Free blacks in the decades before the Civil War began to acquire property and gained some degree of economic security. While this was true in all counties, it was especially so in Wilmington, where county tax records show that a number of blacks owned their own homes and occasionally other buildings. While most of the blacks in the state outside of Wilmington engaged in farming or domestic service, those in Wilmington earned their living in a variety of ways. The City Directory of 1845 lists 26 occupations in which blacks found employment (see Dalleo in this volume).

The black population in Wilmington believed that education was an important tool for improving their lives. The Quakers opened a school for blacks in 1798, and in 1816, the African School Society opened another. A survey in 1837 found that this school was the only one in operation at the time. However, a Quaker philanthropist left money in his will for the opening of two schools in Kent county. Three or four Sunday schools provided elementary instruction in reading and writing. Free blacks were frequently apprenticed to learn a trade. Usually the boys were instructed in farming, and the girls in household work. Occasionally, boys were apprenticed to carpenters, blacksmiths, and shoemakers.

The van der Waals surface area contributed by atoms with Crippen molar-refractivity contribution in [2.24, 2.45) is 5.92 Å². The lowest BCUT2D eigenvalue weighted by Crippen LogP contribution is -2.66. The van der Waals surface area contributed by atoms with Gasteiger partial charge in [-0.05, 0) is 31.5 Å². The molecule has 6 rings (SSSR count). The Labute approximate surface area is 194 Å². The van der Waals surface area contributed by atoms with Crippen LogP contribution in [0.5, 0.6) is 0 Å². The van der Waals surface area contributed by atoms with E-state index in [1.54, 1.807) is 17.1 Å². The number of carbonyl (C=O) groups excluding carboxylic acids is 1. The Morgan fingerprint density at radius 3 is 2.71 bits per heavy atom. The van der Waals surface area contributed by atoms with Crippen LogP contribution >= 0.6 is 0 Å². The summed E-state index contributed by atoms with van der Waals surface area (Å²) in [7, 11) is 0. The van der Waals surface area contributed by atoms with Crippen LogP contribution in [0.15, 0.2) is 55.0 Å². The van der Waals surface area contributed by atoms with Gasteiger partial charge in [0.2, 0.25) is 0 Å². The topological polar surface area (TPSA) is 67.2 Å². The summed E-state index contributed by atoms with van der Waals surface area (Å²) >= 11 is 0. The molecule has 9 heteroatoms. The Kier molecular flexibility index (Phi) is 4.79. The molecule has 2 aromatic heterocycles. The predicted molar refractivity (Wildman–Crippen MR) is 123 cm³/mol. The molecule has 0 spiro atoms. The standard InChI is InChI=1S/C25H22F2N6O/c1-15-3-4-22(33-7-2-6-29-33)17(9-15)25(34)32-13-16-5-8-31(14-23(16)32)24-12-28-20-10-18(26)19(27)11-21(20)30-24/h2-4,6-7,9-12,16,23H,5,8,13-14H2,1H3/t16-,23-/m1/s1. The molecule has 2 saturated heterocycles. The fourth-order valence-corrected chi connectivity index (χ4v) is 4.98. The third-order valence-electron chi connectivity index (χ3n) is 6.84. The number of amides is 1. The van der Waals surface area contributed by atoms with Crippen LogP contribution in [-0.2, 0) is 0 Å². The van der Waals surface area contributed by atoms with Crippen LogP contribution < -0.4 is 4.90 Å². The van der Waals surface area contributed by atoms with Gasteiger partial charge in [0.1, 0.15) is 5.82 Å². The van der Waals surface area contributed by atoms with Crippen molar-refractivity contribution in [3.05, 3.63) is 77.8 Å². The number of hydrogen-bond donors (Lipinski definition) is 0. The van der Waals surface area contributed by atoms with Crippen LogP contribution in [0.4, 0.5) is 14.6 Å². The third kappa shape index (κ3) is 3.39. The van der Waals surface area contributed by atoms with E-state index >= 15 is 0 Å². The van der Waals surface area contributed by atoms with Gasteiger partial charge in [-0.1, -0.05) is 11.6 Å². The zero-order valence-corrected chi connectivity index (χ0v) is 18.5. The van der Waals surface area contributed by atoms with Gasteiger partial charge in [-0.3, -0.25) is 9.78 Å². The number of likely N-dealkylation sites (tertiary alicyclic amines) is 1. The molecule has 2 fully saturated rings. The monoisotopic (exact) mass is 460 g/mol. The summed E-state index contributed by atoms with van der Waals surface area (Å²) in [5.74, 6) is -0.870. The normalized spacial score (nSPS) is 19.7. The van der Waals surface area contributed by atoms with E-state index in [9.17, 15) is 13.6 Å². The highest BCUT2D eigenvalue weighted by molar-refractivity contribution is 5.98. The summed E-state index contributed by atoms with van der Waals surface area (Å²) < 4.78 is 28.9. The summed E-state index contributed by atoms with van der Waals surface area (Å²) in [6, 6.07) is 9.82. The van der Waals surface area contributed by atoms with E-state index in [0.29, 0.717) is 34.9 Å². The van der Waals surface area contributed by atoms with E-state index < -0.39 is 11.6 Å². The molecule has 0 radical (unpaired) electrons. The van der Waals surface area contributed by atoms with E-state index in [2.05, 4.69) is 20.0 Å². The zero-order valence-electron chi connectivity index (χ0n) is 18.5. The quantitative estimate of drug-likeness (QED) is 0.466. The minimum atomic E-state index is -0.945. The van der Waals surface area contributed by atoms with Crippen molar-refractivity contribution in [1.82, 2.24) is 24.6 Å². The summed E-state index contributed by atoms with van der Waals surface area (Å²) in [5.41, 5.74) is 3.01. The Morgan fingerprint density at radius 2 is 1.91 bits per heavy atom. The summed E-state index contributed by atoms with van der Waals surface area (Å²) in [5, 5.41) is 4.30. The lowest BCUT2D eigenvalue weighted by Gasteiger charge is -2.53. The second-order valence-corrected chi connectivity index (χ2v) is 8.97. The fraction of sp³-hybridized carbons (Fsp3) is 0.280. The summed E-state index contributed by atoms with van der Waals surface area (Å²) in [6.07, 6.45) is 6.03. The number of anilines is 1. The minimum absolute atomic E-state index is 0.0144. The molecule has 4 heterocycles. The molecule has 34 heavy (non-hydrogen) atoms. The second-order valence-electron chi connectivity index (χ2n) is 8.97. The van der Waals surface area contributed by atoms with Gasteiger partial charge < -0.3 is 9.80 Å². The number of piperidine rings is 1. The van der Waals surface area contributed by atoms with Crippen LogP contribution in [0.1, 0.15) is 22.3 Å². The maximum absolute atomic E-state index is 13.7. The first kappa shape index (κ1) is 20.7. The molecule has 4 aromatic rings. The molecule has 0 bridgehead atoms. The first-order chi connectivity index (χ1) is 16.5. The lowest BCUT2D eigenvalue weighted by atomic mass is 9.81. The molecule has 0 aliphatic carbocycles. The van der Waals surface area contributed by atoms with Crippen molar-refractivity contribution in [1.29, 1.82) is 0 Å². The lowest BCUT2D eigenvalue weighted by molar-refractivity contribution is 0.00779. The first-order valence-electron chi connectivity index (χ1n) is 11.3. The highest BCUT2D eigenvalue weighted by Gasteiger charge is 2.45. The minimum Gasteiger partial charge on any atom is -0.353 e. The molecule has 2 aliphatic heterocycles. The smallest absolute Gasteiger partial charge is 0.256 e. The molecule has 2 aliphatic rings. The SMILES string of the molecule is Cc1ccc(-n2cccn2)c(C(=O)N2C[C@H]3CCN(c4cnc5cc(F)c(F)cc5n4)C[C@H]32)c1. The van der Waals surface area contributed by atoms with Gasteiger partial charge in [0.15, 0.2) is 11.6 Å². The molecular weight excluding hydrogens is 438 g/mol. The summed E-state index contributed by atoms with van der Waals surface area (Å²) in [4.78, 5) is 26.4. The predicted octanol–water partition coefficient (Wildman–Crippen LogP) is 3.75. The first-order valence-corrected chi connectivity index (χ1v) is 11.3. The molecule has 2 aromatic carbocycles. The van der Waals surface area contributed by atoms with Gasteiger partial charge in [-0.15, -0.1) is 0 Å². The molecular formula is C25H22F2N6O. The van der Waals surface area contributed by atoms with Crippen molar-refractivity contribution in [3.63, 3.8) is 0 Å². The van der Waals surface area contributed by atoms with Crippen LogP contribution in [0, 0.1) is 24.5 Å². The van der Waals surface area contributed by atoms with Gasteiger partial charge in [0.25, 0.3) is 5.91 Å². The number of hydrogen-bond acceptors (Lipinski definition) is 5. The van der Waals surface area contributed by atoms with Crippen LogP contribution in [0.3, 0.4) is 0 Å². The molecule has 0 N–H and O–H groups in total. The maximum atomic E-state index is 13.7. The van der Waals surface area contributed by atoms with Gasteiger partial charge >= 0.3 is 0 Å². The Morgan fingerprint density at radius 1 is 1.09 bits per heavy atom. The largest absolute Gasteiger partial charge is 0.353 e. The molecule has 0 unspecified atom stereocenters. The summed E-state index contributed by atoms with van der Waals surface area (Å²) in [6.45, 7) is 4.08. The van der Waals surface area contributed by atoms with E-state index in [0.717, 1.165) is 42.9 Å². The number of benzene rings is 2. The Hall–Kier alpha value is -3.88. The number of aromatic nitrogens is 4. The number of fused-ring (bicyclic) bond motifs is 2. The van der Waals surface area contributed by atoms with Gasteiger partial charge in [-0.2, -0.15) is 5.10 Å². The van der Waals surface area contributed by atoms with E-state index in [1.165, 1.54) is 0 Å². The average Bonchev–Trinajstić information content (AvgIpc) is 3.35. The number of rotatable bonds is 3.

Delaware blacks were also attracted to religious observances. In the early part of the 18th century, slaves and freedmen attended white churches but were relegated to sitting in the gallery (as at Barratt's Chapel). Many blacks were attracted by the lively services of the Methodists and attended meetings of that denomination more than any other.